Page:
Michael Starrbury, Minnesota screenwriter of "The Inevitable Defeat of Mister and Pete," talks about making movie magic

Michael Starrbury. Photo by Jim Brunzell III.

A few days after the Sundance Film Festival premier of the film made from his screenplay, The Inevitable Defeat of Mister and Pete, local screenwriter Michael Starrbury sat down at a coffee house table in downtown Minneapolis where I was meeting him to discuss his film. I’d never met Starrbury before, but you’d think that we’d been friends for years; he has an engaging smile and charismatic personality, and knows his movies. We chatted and laughed for a good 20 minutes before we even started the interview.

Starrbury, 38, looks younger than that, and the Osseo graduate, a native of Milwaukee, Wisconsin, has been on quite a winning streak lately. He has won numerous awards, winning the IFP/McKnight Artist Fellowships for Screenwriters three times now; Starrbury’s Mister and Pete script is the first of many new projects he has completed or is working on.

During Sundance it was announced that he would be working on an untitled Tupac Shakur feature film, mostly working on rewrites and bringing a bit more weight to the film, and that’s not all. He also is working on an adaptation of the science fiction comic The Great Unknown for Warner Brothers and his script Watch Roger Do His Thing made the Black List of Hollywood’s best unproduced screenplays. Not to mention, he wrote a series called Black Jack for Comedy Central back in 2011 and it was directed by David Gordon Green (another Sundance entry with Prince Avalanche); he's leaving the Twin Cities in a few days to go out to Los Angeles to work on a Fox comedy pilot.

Starrbury mentioned his love for Paul Thomas Anderson and the Coen Brothers; Mister and Pete has a small ode to the Coens in the form of an iconic poster and fabulous monologue by Mister. We each ask one another about our favorite one. I can never chose among Fargo, Barton Fink, and The Hudsucker Proxy, but Starrbury immediately says, “Miller’s Crossing.” I also asked him if Mister and Pete has been picked up by a U.S. distributor since Sundance, and Starrbury says, "There are a few companies that are interested and you have heard of them, but I can't say who they are yet."

A brief synopsis of The Inevitable Defeat of Mister and Pete, courtesy of the Sundance Film Institute: “During a sweltering summer in New York City, 14-year-old Mister’s (Skylan Brooks) hard-living mother (Jennifer Hudson) is apprehended by the police, leaving the boy and nine-year-old Pete (Ethan Dizon) alone to forage for food while dodging child protective services and the destructive scenarios of the Brooklyn projects. Faced with more than any child can be expected to bear, the resourceful Mister nevertheless feels he is an unstoppable force against seemingly unmovable obstacles. But what really keeps the pair in the survival game is much more Mister’s vulnerability than his larger-than-life attitude.”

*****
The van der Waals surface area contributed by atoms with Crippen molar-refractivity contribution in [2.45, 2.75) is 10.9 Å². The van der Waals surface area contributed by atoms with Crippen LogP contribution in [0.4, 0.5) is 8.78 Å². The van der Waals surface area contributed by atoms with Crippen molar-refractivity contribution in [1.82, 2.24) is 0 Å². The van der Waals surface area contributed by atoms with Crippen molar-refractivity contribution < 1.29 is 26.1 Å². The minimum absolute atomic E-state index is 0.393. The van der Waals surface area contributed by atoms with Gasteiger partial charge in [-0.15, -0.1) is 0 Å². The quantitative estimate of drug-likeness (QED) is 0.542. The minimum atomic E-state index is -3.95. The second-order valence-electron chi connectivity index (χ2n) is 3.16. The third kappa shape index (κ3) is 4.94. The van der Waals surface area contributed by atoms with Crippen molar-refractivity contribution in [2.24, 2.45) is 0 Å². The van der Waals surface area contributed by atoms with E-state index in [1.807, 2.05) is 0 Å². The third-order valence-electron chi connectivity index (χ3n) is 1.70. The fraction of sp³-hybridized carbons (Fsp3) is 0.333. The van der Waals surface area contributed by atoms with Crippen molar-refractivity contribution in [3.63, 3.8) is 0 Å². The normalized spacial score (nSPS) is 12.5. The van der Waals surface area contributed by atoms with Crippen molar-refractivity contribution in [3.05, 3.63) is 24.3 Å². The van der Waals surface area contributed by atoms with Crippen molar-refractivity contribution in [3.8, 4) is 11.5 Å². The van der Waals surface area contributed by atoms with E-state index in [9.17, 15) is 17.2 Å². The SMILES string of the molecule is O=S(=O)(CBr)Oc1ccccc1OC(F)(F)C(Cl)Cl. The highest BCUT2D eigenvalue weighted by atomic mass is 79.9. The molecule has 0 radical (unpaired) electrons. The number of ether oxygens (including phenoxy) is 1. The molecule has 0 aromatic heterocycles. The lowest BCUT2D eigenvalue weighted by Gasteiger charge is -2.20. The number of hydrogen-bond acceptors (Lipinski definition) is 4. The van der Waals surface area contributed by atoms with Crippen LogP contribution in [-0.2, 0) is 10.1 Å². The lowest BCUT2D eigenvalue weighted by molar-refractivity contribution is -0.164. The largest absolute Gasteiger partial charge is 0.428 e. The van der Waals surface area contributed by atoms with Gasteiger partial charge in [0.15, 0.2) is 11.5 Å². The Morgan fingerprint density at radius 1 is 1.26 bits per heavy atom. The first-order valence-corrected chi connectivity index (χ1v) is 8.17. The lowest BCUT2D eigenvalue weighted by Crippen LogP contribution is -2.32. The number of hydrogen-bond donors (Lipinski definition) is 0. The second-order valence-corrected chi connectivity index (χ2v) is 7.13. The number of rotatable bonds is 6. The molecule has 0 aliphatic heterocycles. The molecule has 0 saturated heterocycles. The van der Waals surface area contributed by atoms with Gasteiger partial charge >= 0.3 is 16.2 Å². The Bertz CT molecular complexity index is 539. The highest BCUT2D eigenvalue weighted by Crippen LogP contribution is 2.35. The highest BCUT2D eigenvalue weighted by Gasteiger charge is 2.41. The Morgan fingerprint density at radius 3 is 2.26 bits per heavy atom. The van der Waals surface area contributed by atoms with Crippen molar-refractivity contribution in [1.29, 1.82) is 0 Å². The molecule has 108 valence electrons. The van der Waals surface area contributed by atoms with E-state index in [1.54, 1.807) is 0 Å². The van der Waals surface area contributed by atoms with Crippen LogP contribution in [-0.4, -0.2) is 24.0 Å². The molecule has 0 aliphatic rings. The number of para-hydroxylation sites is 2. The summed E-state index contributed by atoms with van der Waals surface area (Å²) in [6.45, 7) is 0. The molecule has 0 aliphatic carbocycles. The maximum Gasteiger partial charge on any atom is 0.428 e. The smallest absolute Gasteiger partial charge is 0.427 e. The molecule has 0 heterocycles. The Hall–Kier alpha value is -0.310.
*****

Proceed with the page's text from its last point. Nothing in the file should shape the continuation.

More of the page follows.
Starrbury points out that it's director George Tillman Jr’s film (the director best known for Soul Food, Faster, and Notorious); I asked him how the film got made and how it got into the hands of such stars as Alicia Keys, Jennifer Hudson, and Anthony Mackie; how they discovered the amazing Skylan Brooks to play the lead role of Mister; and what his experience was like watching the film for the first time at the Eccles Theater in Park City, Utah, the biggest venue at Sundance, which holds roughly 1,300 people.

The main focus of the film is about these two kids Mister and Pete. How did you come up with this idea about having the two leads being young children? 

The idea was always to tell the story through the kids' eyes, and the fact that the story is harsh. We put little less weight on it when it comes from an adult because adults can make decisions that we can always second-guess. Now, coming from a kid’s point of view, kids have a certain perspective on life. In our movie, Mister is not a kid who has a 30-year-old perspective, he has a 13-14-year-old perspective, and the reason that I wanted to do that is that I want people to understand its not necessarily their kids' fault what ends up [happening to] them, and they do need help. They see the world through a certain prism and sometimes they get pigeonholed for seeing it through that prism only because they become a product in their environment. So the idea was to show a kid in a tough circumstance and how he can battle his way out of it.